President Barack Obama completed a historic address before the people of Cuba Tuesday in which he praised Cuban doctors, congratulated the communist government on its education system, and took a moment to condemn private campaign funding in the United States.
Throughout the address, the President attempted to connect with the Cuban people with multiple statements in Spanish and references to culture. The audience – a hand-picked selection of communist sympathizers, with dictator Raúl Castro front and center – applauded many of those references, perhaps a sign that they approved.
In the United States, however, appropriations of cultural memes are known as “microaggressions” – indications that the speaker is choosing to limit his understanding of an ethnic or racial group to lazy stereotypes. Common microaggressions include asking a person where they are from or making a positive statement about meritocracy.
For Latin Americans, references to their music and food are particularly common microaggressions at universities, according to the 2015 book Hispanic-Serving Institutions in American Higher Education.
Unfortunately, microaggressions are so pervasive that even President Obama failed to avoid making some in speaking to the Cuban-American people, largely ignoring the suffering of political prisoners and Cuban dissidents to speak broadly about baseball, salsa, and classic Cuban dishes no Cuban on the island can afford.
“Cultivo una rosa blanca”
President Obama began his speech with the first line of one of the most famous poems by Cuban founding father José Martí of the same name. He made an effort to explain the meaning behind the poem: to friends and enemies alike, one must sow fruitful seeds. The President’s pronunciation was lacking, however, and this microaggression is made particularly grave by President Obama’s previous attempts to cite Martí: during his December 2014 speech announcing major concessions to the Castro regime, President Obama omitted the second half of the quote, which is, “Liberty is the right that all men have to be honest, and to think and speak without hypocrisy.” Though he corrected that particular quote in this speech, his use of “cultivo una rosa blanca” in the face of a government that denies the arrest of political dissidents is hurtful.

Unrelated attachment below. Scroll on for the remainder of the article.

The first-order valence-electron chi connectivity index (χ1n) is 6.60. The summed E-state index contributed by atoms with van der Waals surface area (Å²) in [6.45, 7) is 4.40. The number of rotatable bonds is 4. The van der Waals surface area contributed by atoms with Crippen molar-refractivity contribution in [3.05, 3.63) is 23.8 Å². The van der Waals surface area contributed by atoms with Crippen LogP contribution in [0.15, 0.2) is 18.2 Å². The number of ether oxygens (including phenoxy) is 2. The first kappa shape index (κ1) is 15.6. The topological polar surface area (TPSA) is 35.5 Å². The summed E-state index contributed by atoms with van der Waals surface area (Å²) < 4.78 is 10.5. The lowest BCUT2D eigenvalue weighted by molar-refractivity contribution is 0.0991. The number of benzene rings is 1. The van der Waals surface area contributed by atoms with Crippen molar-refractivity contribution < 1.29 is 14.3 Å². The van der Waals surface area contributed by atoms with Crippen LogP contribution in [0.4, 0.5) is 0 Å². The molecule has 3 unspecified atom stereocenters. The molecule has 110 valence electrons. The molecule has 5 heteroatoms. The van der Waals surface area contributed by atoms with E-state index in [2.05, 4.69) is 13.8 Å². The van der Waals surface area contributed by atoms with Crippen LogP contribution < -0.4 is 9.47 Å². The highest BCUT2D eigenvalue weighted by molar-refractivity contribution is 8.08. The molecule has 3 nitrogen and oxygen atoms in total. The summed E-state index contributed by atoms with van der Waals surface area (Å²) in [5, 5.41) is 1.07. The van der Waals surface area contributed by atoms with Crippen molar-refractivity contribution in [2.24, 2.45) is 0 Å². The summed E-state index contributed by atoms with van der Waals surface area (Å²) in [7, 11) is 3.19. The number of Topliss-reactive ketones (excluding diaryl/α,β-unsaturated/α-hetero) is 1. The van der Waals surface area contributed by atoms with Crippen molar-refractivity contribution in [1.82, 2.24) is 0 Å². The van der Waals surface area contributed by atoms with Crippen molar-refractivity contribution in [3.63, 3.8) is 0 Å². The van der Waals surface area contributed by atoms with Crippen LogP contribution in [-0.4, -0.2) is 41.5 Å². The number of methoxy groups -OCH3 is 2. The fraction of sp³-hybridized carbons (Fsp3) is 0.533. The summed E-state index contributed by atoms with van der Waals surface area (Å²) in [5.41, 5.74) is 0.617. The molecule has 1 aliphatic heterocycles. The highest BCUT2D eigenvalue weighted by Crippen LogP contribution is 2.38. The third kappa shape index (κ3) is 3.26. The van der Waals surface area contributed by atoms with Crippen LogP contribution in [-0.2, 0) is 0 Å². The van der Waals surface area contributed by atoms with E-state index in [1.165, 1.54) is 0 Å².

“In Miami or Havana, you can find places to dance cha-cha-cha or the salsa and eat ropa vieja“
There are a couple of things to unpack in this particular microaggression. While Cuban artists do perform some salsa, this is a traditionally Puerto Rican genre evolved out of Cuban son. Not knowing the difference between Cuban and Puerto Rican culture is a microaggression.
President Obama posits here, also, that there are places in Havana where one may eat ropa vieja, a pulled beef entrée common in Cuban-American cuisine. While the dish is common in Miami’s many Cuban restaurants, it is a delicacy only afforded to the most well-connected Communist Party officials on the island because Cuba is running out of beef. In a feature titled “Red Gold,” Vice former editor Adam Gollner writes that, before the Cuban Revolution, “there were more cows than people” in Cuba. Today, beef is so scarce that “when someone is found cooking illegal meat, Cubans prefer suicide over going to prison.”
It may not have been President Obama’s intention to tease the Cuban people with the food the Revolution denies them, but microaggressions do not have to be intentional.
“You can listen to reggaeton or Pitbull”
Reggaeton, like salsa, is also a Puerto Rican genre of music. Pitbull is a Cuban-American reggaeton artist, sure, but – once again, why this focus on music? Latin Americans, particularly Caribbean Latinos, are very often stereotyped as frivolous dancing machines. (See this depiction of Sen. Marco Rubio on Saturday Night Live.) Cosmopolitan magazine has equated the reduction of Latin American culture to celebratory music with assuming all Latin Americans are “obnoxious,” “tan,” and “maids.”
“Si, se puede”
President Obama closed his speech with the official slogan of the United Farm Workers, a group founded by Mexican-American activists César Chávez and Dolores Huerta. He did not provide context for this phrase, popularized by his own campaign’s use of the English-language “Yes, we can.” Conflating Latin American ethnic groups is a common microaggression against Latinos.